Getting rid of string constants in Objective-C

    The magic constants in the code are evil. String constants in code are even more evil.
    And it seems that you can’t get anywhere from them, they are everywhere:

    1) When loading objects from xibs:
    MyView* view = [[[NSBundle mainBundle] loadNibNamed:@"MyView" owner:self options:nil] lastObject];

    MyViewController* controller = [MyViewController initWithNibName:@"MyViewController" bundle:nil];

    2) When working with CoreData:
    NSFetchRequest *request = [[NSFetchRequest alloc] init];
    [request setEntity:[NSEntityDescription entityForName:@"MyCoreDataClass" inManagedObjectContext:moc]];
    [request setSortDescriptors:@[ [[NSSortDescriptor alloc] initWithKey:@"someProperty" ascending:NO] ]];

    3) If you use KVO, then the lines appear here:
    [self addObserver:someObservedObject 
              options:(NSKeyValueObservingOptionNew |  NSKeyValueObservingOptionOld) 

    4) Well and KVC:
    NSInteger maxValue = [[arrayOfMyClassObjects valueForKeyPath:@"@max.someProperty"] intValue];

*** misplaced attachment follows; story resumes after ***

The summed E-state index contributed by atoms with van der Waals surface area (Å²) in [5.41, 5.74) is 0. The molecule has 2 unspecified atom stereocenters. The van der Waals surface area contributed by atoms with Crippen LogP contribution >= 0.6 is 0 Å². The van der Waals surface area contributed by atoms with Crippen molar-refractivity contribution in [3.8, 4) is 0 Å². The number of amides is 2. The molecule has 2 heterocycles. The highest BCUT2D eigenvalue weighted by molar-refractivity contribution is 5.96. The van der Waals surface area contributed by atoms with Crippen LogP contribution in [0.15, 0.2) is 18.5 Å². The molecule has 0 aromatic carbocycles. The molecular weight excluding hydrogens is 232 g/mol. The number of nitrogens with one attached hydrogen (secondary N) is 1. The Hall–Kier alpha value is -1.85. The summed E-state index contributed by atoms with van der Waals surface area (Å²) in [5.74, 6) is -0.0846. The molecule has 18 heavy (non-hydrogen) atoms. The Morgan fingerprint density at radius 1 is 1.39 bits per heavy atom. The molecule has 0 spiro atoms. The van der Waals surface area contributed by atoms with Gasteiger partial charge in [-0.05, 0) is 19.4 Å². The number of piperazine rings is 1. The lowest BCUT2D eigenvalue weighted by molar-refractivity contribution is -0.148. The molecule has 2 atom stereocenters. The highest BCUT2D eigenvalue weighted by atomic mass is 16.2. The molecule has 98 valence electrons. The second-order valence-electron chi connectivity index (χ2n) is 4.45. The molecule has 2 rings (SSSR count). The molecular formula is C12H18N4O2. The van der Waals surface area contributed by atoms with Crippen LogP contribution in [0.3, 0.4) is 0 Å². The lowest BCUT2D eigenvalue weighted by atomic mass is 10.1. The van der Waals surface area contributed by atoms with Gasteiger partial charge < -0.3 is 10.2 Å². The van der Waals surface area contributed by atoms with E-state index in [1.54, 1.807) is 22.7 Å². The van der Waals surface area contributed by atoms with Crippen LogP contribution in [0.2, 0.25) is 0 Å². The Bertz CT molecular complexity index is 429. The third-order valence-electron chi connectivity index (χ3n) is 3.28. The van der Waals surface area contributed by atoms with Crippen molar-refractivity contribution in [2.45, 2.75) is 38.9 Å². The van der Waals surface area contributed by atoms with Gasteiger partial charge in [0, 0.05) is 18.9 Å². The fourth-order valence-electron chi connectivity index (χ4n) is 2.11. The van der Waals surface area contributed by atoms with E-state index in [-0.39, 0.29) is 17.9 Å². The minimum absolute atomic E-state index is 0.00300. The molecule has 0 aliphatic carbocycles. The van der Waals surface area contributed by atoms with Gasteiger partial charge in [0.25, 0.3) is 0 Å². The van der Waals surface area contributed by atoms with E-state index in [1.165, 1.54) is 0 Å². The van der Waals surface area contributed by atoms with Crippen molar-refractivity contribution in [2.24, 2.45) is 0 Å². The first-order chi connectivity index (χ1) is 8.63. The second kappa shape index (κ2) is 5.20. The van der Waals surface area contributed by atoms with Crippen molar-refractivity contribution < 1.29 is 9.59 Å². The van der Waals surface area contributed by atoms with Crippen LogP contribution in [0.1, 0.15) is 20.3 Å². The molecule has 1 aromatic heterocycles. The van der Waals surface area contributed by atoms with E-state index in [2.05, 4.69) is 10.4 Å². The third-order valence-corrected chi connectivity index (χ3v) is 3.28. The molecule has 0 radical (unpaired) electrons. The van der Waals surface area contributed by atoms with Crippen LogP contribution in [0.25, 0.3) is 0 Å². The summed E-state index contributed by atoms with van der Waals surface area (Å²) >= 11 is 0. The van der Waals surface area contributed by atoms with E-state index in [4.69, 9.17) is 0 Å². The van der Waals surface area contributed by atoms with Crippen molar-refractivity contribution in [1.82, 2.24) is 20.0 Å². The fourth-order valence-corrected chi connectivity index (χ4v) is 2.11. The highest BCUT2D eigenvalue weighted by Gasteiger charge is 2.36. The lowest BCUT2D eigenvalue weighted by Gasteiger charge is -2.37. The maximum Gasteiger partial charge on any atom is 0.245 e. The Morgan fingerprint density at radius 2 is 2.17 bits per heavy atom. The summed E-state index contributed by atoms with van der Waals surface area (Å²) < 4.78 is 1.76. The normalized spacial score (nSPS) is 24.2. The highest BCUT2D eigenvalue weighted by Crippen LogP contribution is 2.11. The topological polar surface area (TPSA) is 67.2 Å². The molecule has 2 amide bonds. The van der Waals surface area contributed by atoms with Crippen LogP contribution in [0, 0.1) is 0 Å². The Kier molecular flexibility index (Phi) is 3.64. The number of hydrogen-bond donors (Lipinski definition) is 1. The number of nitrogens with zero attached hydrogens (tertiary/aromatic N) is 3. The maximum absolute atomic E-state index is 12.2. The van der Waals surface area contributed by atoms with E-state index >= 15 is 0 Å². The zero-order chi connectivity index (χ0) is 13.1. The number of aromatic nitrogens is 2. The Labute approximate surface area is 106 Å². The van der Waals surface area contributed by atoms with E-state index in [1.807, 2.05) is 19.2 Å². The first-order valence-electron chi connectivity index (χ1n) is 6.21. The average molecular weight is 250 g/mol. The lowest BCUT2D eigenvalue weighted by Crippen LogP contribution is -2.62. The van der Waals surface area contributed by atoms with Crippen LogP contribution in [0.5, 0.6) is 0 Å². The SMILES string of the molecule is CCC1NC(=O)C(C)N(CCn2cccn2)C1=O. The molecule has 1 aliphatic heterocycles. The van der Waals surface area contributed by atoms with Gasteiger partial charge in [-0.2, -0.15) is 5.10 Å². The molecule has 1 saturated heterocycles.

5) But even if you prefer CoreData to work directly with SQLite, you are squeamish with xibs, then this code should be familiar to you:
    [self.tableView dequeueReusableCellWithIdentifier:@"MyTableViewCell"];

    6) Well, when Apple introduced the Storyboard to the world - it was wonderful, if not for one thing:
    [self performSegueWithIdentifier:@"MySegue" sender:nil]

    -(void)prepareForSegue:(UIStoryboardSegue *)segue sender:( id )sender {
       if ( [segue.identifier isEqual:@"MySegue"] );

    Do you see the problem? It consists in the fact that the compiler does not check the contents of the lines in any way, because it does not know (and cannot, in principle, know) what is contained in them. And if you seal yourself or change the value of the corresponding fields in xcdatamodel / xib / storyboard / rename property, then the error will come out not at the compilation stage, but in runtime, and it will be longer and more expensive to catch and fix it.